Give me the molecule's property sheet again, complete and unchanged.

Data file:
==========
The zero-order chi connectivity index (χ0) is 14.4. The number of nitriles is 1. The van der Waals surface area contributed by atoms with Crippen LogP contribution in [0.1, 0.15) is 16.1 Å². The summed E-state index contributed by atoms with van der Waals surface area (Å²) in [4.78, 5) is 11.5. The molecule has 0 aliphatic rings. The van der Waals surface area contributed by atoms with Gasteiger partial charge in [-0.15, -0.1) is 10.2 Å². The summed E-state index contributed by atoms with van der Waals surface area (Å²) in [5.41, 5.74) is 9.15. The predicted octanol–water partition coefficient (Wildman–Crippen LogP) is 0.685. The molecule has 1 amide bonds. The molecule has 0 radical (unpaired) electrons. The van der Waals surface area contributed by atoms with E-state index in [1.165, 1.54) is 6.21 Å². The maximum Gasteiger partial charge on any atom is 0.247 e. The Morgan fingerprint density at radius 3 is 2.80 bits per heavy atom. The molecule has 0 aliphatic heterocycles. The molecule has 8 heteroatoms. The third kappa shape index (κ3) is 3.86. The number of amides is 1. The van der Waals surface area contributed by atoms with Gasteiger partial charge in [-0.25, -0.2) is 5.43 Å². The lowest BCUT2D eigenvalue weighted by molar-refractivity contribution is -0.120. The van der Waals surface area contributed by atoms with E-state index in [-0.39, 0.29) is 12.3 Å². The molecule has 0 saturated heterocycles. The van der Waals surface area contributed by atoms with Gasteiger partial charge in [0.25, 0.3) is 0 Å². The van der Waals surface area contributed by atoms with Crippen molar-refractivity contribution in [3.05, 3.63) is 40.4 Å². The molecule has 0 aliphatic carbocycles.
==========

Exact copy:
The zero-order chi connectivity index (χ0) is 14.4. The number of nitriles is 1. The van der Waals surface area contributed by atoms with Crippen LogP contribution in [0.1, 0.15) is 16.1 Å². The summed E-state index contributed by atoms with van der Waals surface area (Å²) in [4.78, 5) is 11.5. The molecule has 0 aliphatic rings. The van der Waals surface area contributed by atoms with Gasteiger partial charge in [-0.15, -0.1) is 10.2 Å². The summed E-state index contributed by atoms with van der Waals surface area (Å²) in [5.41, 5.74) is 9.15. The predicted octanol–water partition coefficient (Wildman–Crippen LogP) is 0.685. The molecule has 1 amide bonds. The molecule has 0 radical (unpaired) electrons. The van der Waals surface area contributed by atoms with E-state index in [1.165, 1.54) is 6.21 Å². The maximum Gasteiger partial charge on any atom is 0.247 e. The Morgan fingerprint density at radius 3 is 2.80 bits per heavy atom. The molecule has 0 aliphatic heterocycles. The molecule has 8 heteroatoms. The third kappa shape index (κ3) is 3.86. The number of amides is 1. The van der Waals surface area contributed by atoms with Gasteiger partial charge in [-0.25, -0.2) is 5.43 Å². The lowest BCUT2D eigenvalue weighted by molar-refractivity contribution is -0.120. The van der Waals surface area contributed by atoms with E-state index in [-0.39, 0.29) is 12.3 Å². The molecule has 0 saturated heterocycles. The van der Waals surface area contributed by atoms with Gasteiger partial charge in [0.25, 0.3) is 0 Å². The van der Waals surface area contributed by atoms with Crippen molar-refractivity contribution in [3.05, 3.63) is 40.4 Å². The molecule has 0 aliphatic carbocycles.